At the beginning of the year, I received a message from Lexi Behrnt, a fellow loss mum, asking me to join a new project, she was putting together on her website Scribbles & Crumbs. I had been aware of Lexi’s spirit, her way of crafting with words, her fierceness in healing from the loss of her son Charlie. Her message to me and what I had been seeing from Lexi made it very clear to me that our longing for people to embrace healing after loss was a mutual feeling. I didn’t need to know any more.
I had no idea where she was going with this but felt honoured to be asked to join, given my fierce prayer towards healthy grieving ultimately leading to healthy healing. I say ‘I had no idea’ because I didn’t ask who else she had asked, or how many, or anything else. In fact, I’m currently too busy dealing with recovery from burnout that I had no mental space left to be my usual interested self.
What I hear through people’s stories on ‘On Coming Alive’ is what is most important to my heart: Finding aliveness again after tragedy, loss and life’s challenges. Absolutely go and check them out here, if you haven’t read them yet.
When I look at what I wrote, I’ve noticed I’ve totally left out the fact that my mother died from suicide just 4.5 months after the loss of our daughter (I wrongly assumed ‘On Coming Alive’ was all about child loss.)
This is what I wrote today:
One thing my mother said after her first suicide attempt and my angry plead (“How do you think I would have been feeling while being pregnant with my girls and grieving the loss of my mother?”) … she said: “I know it (the grief) would be hard at the beginning but I also know it will become easier.” Nine months later she was gone… Oh, I was angry… really angry. Many ‘why’s’, many ‘what if’s’, circulating in my head and making me go nuts… and yet now, four years later I can say, she was right.
Where did she know that this was her truth about grief? One miscarriage, the loss of both of her parents and later her sister, that’s plenty of experience to draw wisdom from…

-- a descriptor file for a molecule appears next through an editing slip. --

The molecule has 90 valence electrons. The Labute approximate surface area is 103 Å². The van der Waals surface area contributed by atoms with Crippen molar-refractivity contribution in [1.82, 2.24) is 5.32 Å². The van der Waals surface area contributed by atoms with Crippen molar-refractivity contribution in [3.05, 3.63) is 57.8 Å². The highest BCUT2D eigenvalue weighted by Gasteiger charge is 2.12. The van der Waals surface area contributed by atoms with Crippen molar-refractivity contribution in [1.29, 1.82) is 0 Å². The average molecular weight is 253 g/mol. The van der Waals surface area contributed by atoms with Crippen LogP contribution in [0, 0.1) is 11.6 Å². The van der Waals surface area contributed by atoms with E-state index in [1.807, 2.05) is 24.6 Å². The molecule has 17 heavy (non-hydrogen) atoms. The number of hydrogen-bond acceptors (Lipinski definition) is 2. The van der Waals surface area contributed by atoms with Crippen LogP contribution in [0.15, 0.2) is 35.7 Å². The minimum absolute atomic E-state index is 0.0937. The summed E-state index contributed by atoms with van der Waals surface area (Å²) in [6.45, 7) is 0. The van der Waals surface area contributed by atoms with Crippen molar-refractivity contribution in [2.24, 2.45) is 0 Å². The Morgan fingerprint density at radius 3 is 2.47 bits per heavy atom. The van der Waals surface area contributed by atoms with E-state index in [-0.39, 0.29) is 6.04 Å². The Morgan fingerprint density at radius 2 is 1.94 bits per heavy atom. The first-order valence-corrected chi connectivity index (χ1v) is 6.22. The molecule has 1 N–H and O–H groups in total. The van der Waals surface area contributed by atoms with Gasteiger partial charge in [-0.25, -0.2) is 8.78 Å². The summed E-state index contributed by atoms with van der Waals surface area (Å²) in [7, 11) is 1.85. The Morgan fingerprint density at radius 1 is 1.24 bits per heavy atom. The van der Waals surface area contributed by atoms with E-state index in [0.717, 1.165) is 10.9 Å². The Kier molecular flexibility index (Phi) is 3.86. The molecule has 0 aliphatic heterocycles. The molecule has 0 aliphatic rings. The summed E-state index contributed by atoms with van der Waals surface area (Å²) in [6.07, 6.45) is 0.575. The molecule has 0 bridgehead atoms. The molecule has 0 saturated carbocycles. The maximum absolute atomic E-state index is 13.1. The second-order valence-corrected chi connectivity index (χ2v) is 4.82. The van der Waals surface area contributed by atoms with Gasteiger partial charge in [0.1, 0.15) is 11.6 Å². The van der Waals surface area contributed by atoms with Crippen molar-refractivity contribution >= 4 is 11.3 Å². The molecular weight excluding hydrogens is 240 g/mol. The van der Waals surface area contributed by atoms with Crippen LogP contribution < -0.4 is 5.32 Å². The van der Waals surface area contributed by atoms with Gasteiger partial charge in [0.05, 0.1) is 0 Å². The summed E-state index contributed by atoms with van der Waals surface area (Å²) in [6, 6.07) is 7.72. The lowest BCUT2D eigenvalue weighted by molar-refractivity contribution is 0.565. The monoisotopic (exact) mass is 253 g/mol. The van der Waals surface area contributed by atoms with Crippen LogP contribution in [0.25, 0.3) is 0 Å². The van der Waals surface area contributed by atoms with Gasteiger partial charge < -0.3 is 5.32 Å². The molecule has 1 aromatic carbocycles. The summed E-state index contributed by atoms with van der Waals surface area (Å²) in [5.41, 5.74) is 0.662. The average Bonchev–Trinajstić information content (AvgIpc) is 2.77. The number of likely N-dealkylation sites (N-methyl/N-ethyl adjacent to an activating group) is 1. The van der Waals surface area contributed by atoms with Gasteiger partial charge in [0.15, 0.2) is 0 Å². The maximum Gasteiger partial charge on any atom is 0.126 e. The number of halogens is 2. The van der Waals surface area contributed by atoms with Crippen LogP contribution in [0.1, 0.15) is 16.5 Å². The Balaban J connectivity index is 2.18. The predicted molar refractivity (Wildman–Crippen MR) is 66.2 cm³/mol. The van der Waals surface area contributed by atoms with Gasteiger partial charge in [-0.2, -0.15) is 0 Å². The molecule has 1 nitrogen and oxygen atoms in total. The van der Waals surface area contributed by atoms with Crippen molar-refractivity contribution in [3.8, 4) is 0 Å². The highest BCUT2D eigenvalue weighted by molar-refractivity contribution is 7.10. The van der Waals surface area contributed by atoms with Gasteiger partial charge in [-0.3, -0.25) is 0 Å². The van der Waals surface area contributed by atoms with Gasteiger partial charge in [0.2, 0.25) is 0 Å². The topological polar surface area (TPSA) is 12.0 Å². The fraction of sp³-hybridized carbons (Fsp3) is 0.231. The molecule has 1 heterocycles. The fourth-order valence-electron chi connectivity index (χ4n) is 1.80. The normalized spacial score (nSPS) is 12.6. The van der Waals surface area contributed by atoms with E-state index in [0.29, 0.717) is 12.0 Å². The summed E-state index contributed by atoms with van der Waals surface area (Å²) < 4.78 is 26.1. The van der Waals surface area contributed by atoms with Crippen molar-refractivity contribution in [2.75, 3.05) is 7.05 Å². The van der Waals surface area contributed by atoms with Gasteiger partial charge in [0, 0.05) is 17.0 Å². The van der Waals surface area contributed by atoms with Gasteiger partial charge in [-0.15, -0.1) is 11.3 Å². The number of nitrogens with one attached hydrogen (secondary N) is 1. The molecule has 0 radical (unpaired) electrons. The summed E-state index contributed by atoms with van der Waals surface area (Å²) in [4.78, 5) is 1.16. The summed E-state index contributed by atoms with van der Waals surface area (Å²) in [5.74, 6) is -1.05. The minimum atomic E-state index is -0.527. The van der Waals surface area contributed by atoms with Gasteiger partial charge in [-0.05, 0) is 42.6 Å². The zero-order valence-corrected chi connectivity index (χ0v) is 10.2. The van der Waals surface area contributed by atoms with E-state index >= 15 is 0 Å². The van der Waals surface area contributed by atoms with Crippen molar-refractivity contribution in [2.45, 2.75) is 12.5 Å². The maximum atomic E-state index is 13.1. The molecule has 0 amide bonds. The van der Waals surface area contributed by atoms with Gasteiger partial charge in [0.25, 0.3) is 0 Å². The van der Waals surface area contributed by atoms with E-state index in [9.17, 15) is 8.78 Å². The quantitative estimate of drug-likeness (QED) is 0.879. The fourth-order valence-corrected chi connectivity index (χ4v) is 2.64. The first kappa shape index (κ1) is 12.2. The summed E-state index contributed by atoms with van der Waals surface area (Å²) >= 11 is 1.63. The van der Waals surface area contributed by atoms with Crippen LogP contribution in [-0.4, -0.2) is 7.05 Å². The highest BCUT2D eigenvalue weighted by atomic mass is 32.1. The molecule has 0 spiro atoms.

The choice of death does not define a person.
I have come to believe we all, consciously or subconsciously choose our death, one way or another…
Whatever the challenges are that you are facing, know that…
- You’re not alone. Even though it feels like it, chances are, someone else is going through very similar circumstances
- You can make it. Even if you don’t believe me now, you CAN make it through this. Even my mother COULD have made it, sadly she wasn’t in a state of mind to believe that and so she choose not to want to continue with the pain. If you’re in that spot, get help.
- You are resilient, beyond your wildest dreams. I knew a lot about resilience and when I was in the throws of fresh grief, I didn’t believe I had any resilience in me. Looking back, I did. Even if I felt terribly sad, angry and at a loss of what to do with myself.
- You are surrounded with support. You might not let them in, you might not have looked for your community but they are out there. Even when you’re not totally ready, at least dip your toe into looking for the support that fits you. And if one door doesn’t fit, open another.
- Find out for yourself. Don’t let others dictate how you should feel, what you should do, whether you should heal or ‘grieve forever’. Find out what fits for you.
Check out Nathalie Himmelrich’s contribution to On Coming Alive: Shaped, not defined
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